Tringa nebularia (Gunnerus, 1767)
Family: Charadriiformes > Scolopacidae
This large, lanky wader is most often picked up in wetlands on autumn passage by its distinctive three-note call.
Reports to BirdTrack peak from mid-July to late-September, as individuals migrate south to their wintering grounds in the west of Africa. At this time of year, Greenshank can be found in both coastal and freshwater wetlands, but in the breeding season this is very much a bird of remote moorland, with breeding records confined to the Highlands and islands of Scotland.
Much is known about Greenshank breeding behaviour thanks to a classic study by Desmond Nethersole-Thompson, which was carried out in the “Flow Country” of northern Scotland. Territories usually include a large rock or dead tree as song-post.
Select a topic for more facts and statistics about the Greenshank
Greenshank identification is sometimes difficult. The following article may help when identifying Greenshank.
Ruff, with their variable size and plumage, often present identification issues. However, by learning how to recognise Ruff in their various guises through this video, you’ll be able to pick them out with confidence, and have a great reference point for identifying other similar-looking waders.
Listen to example recordings of the main vocalisations of Greenshank, provided by xeno-canto contributors.
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Status and Trends
Population size and trends and patterns of distribution based on BTO surveys and atlases with data collected by BTO volunteers.
This species can be found on the following statutory and conservation listings and schedules.
Greenshank breeds in the far north and west of Scotland where it is difficult to survey. The only national survey was made over 20 years ago and came up with a population estimate of 1,080 breeding pairs (Hancock et al. 1997). Hence the status and long-term trend is unclear. The breeding range in the 2008–11 Breeding Atlas was similar to that in 1968–72 with a very slight increase of 2% in the number of occupied squares (Balmer et al. 2013).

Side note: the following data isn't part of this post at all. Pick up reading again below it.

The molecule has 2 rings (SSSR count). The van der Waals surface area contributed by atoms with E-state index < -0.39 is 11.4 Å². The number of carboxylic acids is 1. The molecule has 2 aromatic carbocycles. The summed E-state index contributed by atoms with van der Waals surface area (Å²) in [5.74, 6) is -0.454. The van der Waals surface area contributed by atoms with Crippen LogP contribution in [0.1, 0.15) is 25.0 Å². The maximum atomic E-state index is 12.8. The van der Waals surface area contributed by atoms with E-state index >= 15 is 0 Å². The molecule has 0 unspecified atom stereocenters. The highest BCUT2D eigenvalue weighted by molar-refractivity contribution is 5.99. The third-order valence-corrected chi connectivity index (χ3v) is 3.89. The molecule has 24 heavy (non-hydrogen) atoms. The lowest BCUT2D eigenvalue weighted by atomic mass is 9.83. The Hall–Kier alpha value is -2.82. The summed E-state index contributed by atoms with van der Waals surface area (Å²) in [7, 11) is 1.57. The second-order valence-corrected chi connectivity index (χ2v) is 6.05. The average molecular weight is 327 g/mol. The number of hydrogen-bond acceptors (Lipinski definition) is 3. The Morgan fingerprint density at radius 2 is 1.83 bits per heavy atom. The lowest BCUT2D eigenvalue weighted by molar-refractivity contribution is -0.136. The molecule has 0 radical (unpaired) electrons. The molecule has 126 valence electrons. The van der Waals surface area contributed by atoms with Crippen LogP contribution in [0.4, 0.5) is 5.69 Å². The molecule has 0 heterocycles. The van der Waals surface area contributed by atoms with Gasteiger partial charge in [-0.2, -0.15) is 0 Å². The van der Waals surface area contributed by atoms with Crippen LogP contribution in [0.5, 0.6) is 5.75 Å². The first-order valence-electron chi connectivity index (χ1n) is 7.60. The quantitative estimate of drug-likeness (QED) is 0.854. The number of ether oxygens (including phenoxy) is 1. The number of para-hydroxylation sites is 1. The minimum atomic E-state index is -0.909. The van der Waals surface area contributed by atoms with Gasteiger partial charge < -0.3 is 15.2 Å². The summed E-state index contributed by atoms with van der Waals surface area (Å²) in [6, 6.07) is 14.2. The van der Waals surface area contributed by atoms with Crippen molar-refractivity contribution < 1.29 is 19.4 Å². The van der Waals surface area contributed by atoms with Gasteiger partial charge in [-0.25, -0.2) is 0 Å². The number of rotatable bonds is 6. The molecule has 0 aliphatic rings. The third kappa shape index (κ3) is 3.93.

|UK winter population||+100% increase (1995/96 to 2020/21)|
Breeding Greenshanks are largely restricted to the bogs and moors of the northwest Highlands and Hebridean islands, with the highest densities in Sutherland, Wester Ross, Lewis, Harris and North Uist. Most wintering bird are associated with large estuary complexes throughout the coasts of Britain & Ireland. Densities are highest in the west, especially in Ireland and parts of western Scotland.
Occupied 10-km squares in UK
|No. occupied in breeding season||257|
|% occupied in breeding season||8.5|
|No. occupied in winter||427|
|% occupied in winter||14|
European Distribution Map
There have been minor breeding-range expansions, mostly on Shetland, Lewis, North Uist and in West Inverness. Losses are most evident in the eastern fringes of the range, particularly in Badenoch and Strathspey.
Change in occupied 10-km squares in the UK
|% change in range in breeding season (1968–72 to 2008–11)||+1.6%|
|% change in range in winter (1981–84 to 2007–11)||+44.8%|
Greenshanks are recorded throughout the year, though most likely during autumn passage.
Information about movement and migration based on online bird portals (e.g. BirdTrack), Ringing schemes and tracking studies.
An overview of year-round movements for the whole of Europe can be seen on the EuroBirdPortal viewer.
Lifecycle and body size information about Greenshank, including statistics on nesting, eggs and lifespan based on BTO ringing and nest recording data.
View number ringed each year in the Online Ringing Report
|Maximum Age from Ringing||16 years 0 months 3 days (set in 2001)|
|Wing Length||Adults||192.6±5.8 | Range 183–202mm, N=83|
|Juveniles||191.3±5 | Range 183-200mm, N=139|
|Body Weight||Adults||199±27.93 | Range 150–241g, N=76|
|Juveniles||180±33.2235 | Range 133–246g, N=120|
Feather measurements and photos on featherbase
|Field Codes||2-letter: GK | 5-letter code: GRESH | Euring: 5480|
For information in another language (where available) click on a linked name
Interpretation and scientific publications about Greenshank from BTO scientists.
Causes of change
The current trend is uncertain and hence drivers of change are also unclear. Some local declines may be linked to habitat degradation and afforestation (Hancock et al. 1997). However, Watson & Francis (2012) suggested a number of possible causes to explain local losses in Deeside including acidic deposition, overgrazing and trampling, disturbance, predation and reforestation. Further research is needed therefore to confirm whether or not any of these possible causes contribute towards population trends.
Protected sites are assigned based on population statistics for vulnerable and endangered species. This new study using WeBS data shows that changes in population size can affect local abundance, and thus influence whether or not key targets are met for site protection.
Sensitivity mapping for breeding waders in Britain: towards producing zonal maps to guide wader conservation, forest expansion and other land-use changes. Report with specific data for Northumberland and north-east Cumbria
Sensitivity mapping for breeding waders
Models to be used towards the development of tools to guide, inform and minimise conflict between wader conservation and forest expansion.
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